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Review: Brighton i360, Sussex, UK

Once Brighton was renowned for horizontal piers, three of them, stretching out towards a horizon where blue sky merges with blue seas. Now Brighton has a vertical pier reaching for the sky. The i360, royally opened by Prince Phillip in the summer of 2016, is a futuristic UFO-like addition to Brighton’s historic bucket-and-spade shoreline.

Incredible engineering

A decade in planning – but just 10 weeks to construct the central slender tower – 17 ginormous cans were imported by barge from Holland, joined together by 1336 bolts. Though, the entire project, including extensive foundations, took 25 months.

Visionary design has created an 18 metres diameter glass pod, with 360-degree views, that is both a lift and a viewing gallery for up to 175 passengers.

In geometric terms the pod is an oblate ellipsoid. Rising 138 metres it gives uninterrupted panoramic views. Though to locals it has become affectionately known as the doughnut on the stick. Then there’s a further 24 metres to the apex of the tower at 162 metres.

The views

On a clear day you can see as far as the Isle of Wight. With good visibility, you can look across the South Downs National Park too.

Down below, ant-like people walk along the seaside promenade. For 25 minutes you can take in the quirky city of Brighton, spotting what remains of the setting for Graham Greene’s Brighton Rock.

The storm-battered skeleton of the West Pier is a reminder of the mid-20th century when people flocked to Brighton on seaside specials at every opportunity. To the east, the finger of the Brighton Palace pier, opened in 1899, still hosts its fairground rides and candy floss stalls.

There is a choice. Book a daytime flight for coastal views. Or an evening lift-off for Brighton’s lights. Then again there is sunset, followed by lights twinkling through the dusk.

The South Coast’s highest bar

Literally 450 feet above sea level, the Nyetimber Bar serves locally sourced drinks, obviously including Nyetimber’s award winning sparkling wine.

For a taste of Brighton there is a Lemon Verbena Garden Collins by local distillery Brighton Gin. Alternatively, local Sussex Company Folkington’s supply a great selection of fruit juices.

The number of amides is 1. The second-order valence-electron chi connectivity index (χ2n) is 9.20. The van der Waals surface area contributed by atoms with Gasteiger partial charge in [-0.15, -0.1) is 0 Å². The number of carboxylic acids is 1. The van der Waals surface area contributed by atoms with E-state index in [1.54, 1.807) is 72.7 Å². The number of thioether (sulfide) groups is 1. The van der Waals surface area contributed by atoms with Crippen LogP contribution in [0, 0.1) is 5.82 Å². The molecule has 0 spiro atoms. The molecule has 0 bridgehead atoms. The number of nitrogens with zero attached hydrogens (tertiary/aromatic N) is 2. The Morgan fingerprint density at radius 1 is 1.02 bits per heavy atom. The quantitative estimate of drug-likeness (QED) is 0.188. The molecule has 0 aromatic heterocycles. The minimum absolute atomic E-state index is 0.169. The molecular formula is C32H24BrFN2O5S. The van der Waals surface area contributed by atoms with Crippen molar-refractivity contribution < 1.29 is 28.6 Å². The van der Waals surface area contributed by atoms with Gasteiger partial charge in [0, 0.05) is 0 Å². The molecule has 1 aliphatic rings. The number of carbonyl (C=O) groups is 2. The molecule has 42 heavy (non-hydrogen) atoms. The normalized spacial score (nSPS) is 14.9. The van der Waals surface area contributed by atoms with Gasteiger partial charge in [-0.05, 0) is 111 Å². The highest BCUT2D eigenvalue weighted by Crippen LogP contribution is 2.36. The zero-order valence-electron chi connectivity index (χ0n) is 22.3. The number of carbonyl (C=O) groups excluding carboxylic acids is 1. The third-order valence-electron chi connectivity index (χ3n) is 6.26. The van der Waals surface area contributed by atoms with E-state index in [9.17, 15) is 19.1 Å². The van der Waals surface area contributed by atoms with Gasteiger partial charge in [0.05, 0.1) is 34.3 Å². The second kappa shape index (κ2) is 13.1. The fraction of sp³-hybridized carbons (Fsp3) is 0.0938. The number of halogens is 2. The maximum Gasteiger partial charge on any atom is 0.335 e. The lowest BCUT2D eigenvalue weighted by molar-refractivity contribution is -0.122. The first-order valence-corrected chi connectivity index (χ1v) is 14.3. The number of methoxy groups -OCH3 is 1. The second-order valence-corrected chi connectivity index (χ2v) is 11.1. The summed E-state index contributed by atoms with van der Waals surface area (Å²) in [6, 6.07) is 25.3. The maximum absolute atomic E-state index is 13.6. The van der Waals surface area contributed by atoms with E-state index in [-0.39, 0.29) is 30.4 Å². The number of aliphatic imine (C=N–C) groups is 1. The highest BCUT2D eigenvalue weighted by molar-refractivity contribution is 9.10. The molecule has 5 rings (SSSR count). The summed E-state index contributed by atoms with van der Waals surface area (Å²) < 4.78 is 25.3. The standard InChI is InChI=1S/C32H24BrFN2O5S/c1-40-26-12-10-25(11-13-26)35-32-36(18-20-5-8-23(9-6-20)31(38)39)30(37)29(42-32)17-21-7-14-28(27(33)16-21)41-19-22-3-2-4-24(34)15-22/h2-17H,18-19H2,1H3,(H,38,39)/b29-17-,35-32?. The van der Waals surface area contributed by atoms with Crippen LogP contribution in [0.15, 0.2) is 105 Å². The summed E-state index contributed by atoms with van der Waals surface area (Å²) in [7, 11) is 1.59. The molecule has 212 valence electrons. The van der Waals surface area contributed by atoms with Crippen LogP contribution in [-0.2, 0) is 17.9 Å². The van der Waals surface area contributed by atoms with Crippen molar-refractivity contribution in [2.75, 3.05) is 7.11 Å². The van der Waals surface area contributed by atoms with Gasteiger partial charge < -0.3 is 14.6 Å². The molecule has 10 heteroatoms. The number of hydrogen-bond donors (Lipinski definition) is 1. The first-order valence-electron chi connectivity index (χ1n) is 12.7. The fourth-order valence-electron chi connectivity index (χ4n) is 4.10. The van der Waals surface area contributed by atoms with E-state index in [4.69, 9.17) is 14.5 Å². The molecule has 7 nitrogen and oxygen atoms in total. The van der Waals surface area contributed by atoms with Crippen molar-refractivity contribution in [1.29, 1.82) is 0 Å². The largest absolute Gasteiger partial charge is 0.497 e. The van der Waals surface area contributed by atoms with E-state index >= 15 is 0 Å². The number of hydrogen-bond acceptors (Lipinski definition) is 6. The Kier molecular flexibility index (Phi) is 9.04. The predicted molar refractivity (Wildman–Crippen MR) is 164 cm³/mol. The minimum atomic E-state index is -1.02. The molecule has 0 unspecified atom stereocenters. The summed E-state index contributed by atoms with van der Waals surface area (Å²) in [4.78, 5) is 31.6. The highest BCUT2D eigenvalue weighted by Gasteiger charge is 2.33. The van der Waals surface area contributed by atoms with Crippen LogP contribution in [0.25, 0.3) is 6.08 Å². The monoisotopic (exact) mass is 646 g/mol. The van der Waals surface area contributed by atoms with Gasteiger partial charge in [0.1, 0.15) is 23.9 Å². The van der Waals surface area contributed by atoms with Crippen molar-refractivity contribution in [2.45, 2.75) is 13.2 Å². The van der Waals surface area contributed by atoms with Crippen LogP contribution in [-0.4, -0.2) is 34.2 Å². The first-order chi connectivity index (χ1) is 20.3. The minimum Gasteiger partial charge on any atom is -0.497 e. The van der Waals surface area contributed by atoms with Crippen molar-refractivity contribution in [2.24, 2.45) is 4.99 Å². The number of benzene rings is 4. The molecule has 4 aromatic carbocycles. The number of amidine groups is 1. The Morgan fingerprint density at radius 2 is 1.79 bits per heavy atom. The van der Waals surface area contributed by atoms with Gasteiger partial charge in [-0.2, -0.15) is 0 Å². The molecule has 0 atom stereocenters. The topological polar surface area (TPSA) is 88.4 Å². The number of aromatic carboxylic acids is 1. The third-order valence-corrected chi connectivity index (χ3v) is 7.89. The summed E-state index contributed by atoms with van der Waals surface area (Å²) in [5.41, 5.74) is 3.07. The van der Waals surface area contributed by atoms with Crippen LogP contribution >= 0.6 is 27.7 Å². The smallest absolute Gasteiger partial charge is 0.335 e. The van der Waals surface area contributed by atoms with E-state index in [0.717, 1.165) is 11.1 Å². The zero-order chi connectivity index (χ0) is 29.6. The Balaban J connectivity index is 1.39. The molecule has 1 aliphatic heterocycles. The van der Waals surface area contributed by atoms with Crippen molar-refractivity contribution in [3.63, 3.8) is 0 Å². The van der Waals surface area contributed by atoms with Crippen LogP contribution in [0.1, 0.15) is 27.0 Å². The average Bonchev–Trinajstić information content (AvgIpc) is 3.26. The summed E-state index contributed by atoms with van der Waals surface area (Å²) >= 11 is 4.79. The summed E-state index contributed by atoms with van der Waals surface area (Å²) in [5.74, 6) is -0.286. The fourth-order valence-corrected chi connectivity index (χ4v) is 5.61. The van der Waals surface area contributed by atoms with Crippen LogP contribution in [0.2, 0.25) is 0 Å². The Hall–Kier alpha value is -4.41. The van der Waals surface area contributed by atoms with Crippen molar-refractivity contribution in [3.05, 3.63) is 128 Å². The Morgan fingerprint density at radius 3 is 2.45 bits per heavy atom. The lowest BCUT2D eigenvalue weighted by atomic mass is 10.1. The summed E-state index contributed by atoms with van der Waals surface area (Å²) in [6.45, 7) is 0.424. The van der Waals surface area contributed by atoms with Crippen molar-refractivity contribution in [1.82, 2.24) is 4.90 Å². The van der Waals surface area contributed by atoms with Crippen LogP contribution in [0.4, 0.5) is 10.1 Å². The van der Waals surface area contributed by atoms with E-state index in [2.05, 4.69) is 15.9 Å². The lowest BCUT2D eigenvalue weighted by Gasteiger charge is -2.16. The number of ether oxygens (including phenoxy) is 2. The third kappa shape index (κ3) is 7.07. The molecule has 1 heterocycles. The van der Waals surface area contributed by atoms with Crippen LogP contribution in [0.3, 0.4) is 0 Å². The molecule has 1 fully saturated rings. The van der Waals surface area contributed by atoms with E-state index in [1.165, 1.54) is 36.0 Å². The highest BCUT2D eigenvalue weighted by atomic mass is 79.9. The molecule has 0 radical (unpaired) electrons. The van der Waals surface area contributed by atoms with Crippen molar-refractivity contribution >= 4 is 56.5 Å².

The exhibition

The i360’s departure lounge hosts an exhibition of images, narrative and statistics telling the story of the attraction’s creation.

Recreating the exact grandeur of the two Victorian ticket booths that served the original West Pier was another challenge for the project. One booth now sells tickets for the i360 whilst the other is a cafe.

Extreme 360

For the ultimate views, for adrenaline junkies, book the one-hour walk on the roof of the pod. A thrilling – but safety harnessed – adventure.

The cost

Adult prices for the pod start at £17.95 whilst a walk is £40.

A place to stay

The i360 is located immediately opposite the Doubletree by Hilton Brighton Metropole.

Take a pre-prandial high altitude drink in the Nyetimber Bar then stroll across for dinner in the hotel’s restaurants before heading up to a sumptuous Sea View room.

Dislcosure: Our stay was sponsored by Brighton i360.

Michael Edwards

Michael Edwards is a travel writer from Oxfordshire, UK. Although Michael had his first travel pieces published nearly four decades ago, he is still finding new luxury destinations to visit and write on.

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  1. It’s such a great idea that I can see other British seaside towns constructing something similar. Especially now that Brighton’s shown how it can be engineered.

  2. If I’m going to do i360 I’m going to go Extreme. Why do the pod when you can go even higher?

    I’m not really a sipping sparkling wine behind the glass sort of person, I prefer to have the wind in my face.

  3. My father-in-law was living in Hove when the i360 was being constructed and he used to take a bus into Brighton to watch the build. As a retired civil engineer he was drawn into watching for hours as he’d never seen a project like that.

  4. The thought of a high altitude pre dinner drink, ideally bubbly, at altitude on the i360, followed by dinner at the Mettopole must tempt a lot of people to stay a night or two in Brighton.

  5. It’s such a different way of building that the exhibition must be a big draw. When I went to Dubai’s Burj Khalifi there were many people who spend more time at the exhibition at ground level than taking in the views from the world’s highest building.

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